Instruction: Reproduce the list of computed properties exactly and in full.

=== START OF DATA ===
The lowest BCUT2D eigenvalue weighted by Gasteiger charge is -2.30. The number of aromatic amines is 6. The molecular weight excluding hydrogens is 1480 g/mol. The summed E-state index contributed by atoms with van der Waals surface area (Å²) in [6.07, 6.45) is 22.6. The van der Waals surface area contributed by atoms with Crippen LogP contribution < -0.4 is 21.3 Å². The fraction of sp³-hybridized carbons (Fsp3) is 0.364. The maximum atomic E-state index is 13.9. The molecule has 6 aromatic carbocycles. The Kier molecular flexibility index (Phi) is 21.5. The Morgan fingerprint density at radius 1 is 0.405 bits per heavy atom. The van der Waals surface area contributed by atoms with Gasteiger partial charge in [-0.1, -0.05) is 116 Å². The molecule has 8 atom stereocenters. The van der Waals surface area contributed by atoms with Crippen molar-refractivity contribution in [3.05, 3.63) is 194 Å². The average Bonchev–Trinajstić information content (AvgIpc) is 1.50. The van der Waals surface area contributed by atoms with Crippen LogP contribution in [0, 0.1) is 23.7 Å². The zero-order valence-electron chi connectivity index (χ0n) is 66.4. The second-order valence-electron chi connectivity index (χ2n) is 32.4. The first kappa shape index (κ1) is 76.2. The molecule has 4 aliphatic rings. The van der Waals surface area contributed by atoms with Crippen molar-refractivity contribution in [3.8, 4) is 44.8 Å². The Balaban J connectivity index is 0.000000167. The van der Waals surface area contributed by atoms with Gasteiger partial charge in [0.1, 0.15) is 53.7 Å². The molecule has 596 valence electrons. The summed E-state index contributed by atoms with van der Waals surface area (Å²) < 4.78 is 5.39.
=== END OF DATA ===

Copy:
The lowest BCUT2D eigenvalue weighted by Gasteiger charge is -2.30. The number of aromatic amines is 6. The molecular weight excluding hydrogens is 1480 g/mol. The summed E-state index contributed by atoms with van der Waals surface area (Å²) in [6.07, 6.45) is 22.6. The van der Waals surface area contributed by atoms with Crippen LogP contribution < -0.4 is 21.3 Å². The fraction of sp³-hybridized carbons (Fsp3) is 0.364. The maximum atomic E-state index is 13.9. The molecule has 6 aromatic carbocycles. The Kier molecular flexibility index (Phi) is 21.5. The Morgan fingerprint density at radius 1 is 0.405 bits per heavy atom. The van der Waals surface area contributed by atoms with Gasteiger partial charge in [-0.1, -0.05) is 116 Å². The molecule has 8 atom stereocenters. The van der Waals surface area contributed by atoms with Crippen molar-refractivity contribution in [3.05, 3.63) is 194 Å². The average Bonchev–Trinajstić information content (AvgIpc) is 1.50. The van der Waals surface area contributed by atoms with Crippen LogP contribution in [0, 0.1) is 23.7 Å². The zero-order valence-electron chi connectivity index (χ0n) is 66.4. The second-order valence-electron chi connectivity index (χ2n) is 32.4. The first kappa shape index (κ1) is 76.2. The molecule has 4 aliphatic rings. The van der Waals surface area contributed by atoms with Crippen molar-refractivity contribution in [3.8, 4) is 44.8 Å². The Balaban J connectivity index is 0.000000167. The van der Waals surface area contributed by atoms with Gasteiger partial charge in [0.1, 0.15) is 53.7 Å². The molecule has 596 valence electrons. The summed E-state index contributed by atoms with van der Waals surface area (Å²) < 4.78 is 5.39.